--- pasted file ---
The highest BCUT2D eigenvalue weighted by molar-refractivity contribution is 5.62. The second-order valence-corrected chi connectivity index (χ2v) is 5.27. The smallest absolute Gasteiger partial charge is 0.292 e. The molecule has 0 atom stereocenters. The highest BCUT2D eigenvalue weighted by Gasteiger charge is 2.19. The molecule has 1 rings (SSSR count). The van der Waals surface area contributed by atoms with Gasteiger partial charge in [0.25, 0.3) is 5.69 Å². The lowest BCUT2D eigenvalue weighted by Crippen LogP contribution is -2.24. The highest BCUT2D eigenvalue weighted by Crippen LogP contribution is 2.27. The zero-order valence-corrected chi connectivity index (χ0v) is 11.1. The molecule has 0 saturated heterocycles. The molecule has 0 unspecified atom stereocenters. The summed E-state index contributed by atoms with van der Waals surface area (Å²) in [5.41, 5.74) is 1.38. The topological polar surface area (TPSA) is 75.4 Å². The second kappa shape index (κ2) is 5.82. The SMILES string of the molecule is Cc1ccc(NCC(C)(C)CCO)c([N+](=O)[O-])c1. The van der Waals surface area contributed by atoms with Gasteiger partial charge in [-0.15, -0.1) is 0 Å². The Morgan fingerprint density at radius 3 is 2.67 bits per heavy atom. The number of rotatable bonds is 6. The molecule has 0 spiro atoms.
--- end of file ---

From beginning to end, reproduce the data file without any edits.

The highest BCUT2D eigenvalue weighted by molar-refractivity contribution is 5.62. The second-order valence-corrected chi connectivity index (χ2v) is 5.27. The smallest absolute Gasteiger partial charge is 0.292 e. The molecule has 0 atom stereocenters. The highest BCUT2D eigenvalue weighted by Gasteiger charge is 2.19. The molecule has 1 rings (SSSR count). The van der Waals surface area contributed by atoms with Gasteiger partial charge in [0.25, 0.3) is 5.69 Å². The lowest BCUT2D eigenvalue weighted by Crippen LogP contribution is -2.24. The highest BCUT2D eigenvalue weighted by Crippen LogP contribution is 2.27. The zero-order valence-corrected chi connectivity index (χ0v) is 11.1. The molecule has 0 saturated heterocycles. The molecule has 0 unspecified atom stereocenters. The summed E-state index contributed by atoms with van der Waals surface area (Å²) in [5.41, 5.74) is 1.38. The topological polar surface area (TPSA) is 75.4 Å². The second kappa shape index (κ2) is 5.82. The SMILES string of the molecule is Cc1ccc(NCC(C)(C)CCO)c([N+](=O)[O-])c1. The van der Waals surface area contributed by atoms with Gasteiger partial charge in [-0.15, -0.1) is 0 Å². The Morgan fingerprint density at radius 3 is 2.67 bits per heavy atom. The number of rotatable bonds is 6. The molecule has 0 spiro atoms.